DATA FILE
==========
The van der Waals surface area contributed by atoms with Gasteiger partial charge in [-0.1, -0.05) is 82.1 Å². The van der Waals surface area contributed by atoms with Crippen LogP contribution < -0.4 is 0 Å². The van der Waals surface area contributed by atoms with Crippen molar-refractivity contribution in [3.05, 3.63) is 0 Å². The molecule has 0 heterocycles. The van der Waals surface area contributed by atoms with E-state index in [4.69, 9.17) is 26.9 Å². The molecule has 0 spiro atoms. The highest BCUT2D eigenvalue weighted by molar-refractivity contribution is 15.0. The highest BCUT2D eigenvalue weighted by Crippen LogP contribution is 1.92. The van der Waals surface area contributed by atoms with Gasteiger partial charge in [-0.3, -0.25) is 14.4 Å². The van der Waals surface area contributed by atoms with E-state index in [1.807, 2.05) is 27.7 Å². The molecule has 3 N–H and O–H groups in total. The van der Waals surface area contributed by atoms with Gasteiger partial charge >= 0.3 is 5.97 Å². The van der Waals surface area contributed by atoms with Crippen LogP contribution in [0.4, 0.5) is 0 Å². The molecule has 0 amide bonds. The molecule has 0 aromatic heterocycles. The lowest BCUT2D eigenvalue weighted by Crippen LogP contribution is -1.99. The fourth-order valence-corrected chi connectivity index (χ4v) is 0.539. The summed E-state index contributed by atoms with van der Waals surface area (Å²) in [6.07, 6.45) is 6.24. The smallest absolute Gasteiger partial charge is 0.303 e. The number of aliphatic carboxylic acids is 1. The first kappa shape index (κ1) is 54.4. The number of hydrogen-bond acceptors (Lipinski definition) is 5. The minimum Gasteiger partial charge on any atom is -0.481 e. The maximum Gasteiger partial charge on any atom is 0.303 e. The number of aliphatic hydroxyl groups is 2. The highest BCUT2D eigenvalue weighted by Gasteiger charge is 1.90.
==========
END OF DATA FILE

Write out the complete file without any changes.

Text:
The van der Waals surface area contributed by atoms with Gasteiger partial charge in [-0.1, -0.05) is 82.1 Å². The van der Waals surface area contributed by atoms with Crippen LogP contribution < -0.4 is 0 Å². The van der Waals surface area contributed by atoms with Crippen molar-refractivity contribution in [3.05, 3.63) is 0 Å². The molecule has 0 heterocycles. The van der Waals surface area contributed by atoms with E-state index in [4.69, 9.17) is 26.9 Å². The molecule has 0 spiro atoms. The highest BCUT2D eigenvalue weighted by molar-refractivity contribution is 15.0. The highest BCUT2D eigenvalue weighted by Crippen LogP contribution is 1.92. The van der Waals surface area contributed by atoms with Gasteiger partial charge in [-0.3, -0.25) is 14.4 Å². The van der Waals surface area contributed by atoms with E-state index in [1.807, 2.05) is 27.7 Å². The molecule has 3 N–H and O–H groups in total. The van der Waals surface area contributed by atoms with Gasteiger partial charge >= 0.3 is 5.97 Å². The van der Waals surface area contributed by atoms with Crippen LogP contribution in [0.4, 0.5) is 0 Å². The molecule has 0 amide bonds. The molecule has 0 aromatic heterocycles. The lowest BCUT2D eigenvalue weighted by Crippen LogP contribution is -1.99. The fourth-order valence-corrected chi connectivity index (χ4v) is 0.539. The summed E-state index contributed by atoms with van der Waals surface area (Å²) in [6.07, 6.45) is 6.24. The smallest absolute Gasteiger partial charge is 0.303 e. The number of aliphatic carboxylic acids is 1. The first kappa shape index (κ1) is 54.4. The number of hydrogen-bond acceptors (Lipinski definition) is 5. The minimum Gasteiger partial charge on any atom is -0.481 e. The maximum Gasteiger partial charge on any atom is 0.303 e. The number of aliphatic hydroxyl groups is 2. The highest BCUT2D eigenvalue weighted by Gasteiger charge is 1.90.